Without tonsils your child cannot get acute tonsillitis again. They may still get mild sore throats due to the viruses that result in colds, coughs or the flu but these will not last very long.
Are there any alternatives?
There are no tablets or medicines that will permanently stop children getting tonsillitis. Antibiotics can make the tonsillitis better but if the tonsils are frequently infected, antibiotics may not work well. The only way to stop your child having repeated attacks of acute tonsillitis is to remove the tonsils.
What if you do nothing?
Your child may continue to have tonsillitis. Your doctor can prescribe antibiotics to make the sore throat go away. This may take more than one course of medicine.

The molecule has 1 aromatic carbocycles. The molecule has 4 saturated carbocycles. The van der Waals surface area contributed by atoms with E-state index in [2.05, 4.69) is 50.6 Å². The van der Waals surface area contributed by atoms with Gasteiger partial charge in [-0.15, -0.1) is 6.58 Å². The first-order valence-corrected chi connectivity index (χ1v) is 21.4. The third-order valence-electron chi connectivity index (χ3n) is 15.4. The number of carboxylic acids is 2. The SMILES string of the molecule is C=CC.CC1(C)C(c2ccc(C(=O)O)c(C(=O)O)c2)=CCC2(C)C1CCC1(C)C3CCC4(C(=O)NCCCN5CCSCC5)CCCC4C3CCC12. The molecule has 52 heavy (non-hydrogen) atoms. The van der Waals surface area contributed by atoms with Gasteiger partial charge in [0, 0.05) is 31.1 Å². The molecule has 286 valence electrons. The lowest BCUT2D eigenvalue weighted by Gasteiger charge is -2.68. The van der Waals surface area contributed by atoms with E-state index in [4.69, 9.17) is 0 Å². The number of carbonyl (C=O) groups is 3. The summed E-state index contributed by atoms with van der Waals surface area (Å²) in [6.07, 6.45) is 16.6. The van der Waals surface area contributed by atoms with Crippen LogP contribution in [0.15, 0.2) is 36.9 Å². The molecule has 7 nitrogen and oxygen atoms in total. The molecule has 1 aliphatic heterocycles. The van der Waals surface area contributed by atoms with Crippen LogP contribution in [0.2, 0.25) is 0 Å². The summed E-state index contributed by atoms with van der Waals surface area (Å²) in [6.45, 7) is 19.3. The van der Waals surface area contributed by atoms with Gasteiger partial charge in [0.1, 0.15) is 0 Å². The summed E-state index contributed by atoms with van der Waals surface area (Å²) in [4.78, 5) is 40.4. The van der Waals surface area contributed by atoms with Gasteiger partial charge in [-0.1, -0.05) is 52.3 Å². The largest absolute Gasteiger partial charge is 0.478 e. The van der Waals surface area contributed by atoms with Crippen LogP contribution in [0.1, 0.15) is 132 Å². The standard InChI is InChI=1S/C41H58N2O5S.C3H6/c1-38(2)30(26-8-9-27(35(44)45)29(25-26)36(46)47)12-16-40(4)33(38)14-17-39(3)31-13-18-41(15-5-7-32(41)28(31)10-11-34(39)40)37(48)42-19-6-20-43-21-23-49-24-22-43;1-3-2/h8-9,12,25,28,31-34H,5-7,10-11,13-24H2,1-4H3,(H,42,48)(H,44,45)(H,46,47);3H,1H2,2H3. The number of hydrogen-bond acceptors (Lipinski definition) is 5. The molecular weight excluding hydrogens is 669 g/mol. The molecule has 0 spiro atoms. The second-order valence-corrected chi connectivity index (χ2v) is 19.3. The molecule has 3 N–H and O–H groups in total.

Who should have it done?
Your child should have their tonsils removed if they are:
- having five or six attacks of acute tonsillitis each year
- very ill with each attack
- off school a lot.
Who should not have it done?
Children who have other medical conditions that would make it unsafe for them to have a general anaesthetic should not have one. There are also specific medical situations when a tonsillectomy should not be done and these are:
- when your child is on medication that prevents their blood from clotting, such as Warfarin
- when your child has an illness that prevents their blood from clotting, such as haemophilia.
Both these situations would lead to more bleeding than normal. If you think either of these applies to your child, inform your doctor. They will take a blood sample to test the clotting of their blood.
Author: Mr Robert Ruckley MB. ChB. F.R.C.S. Consultant ENT surgeon.
© Dumas Ltd 2006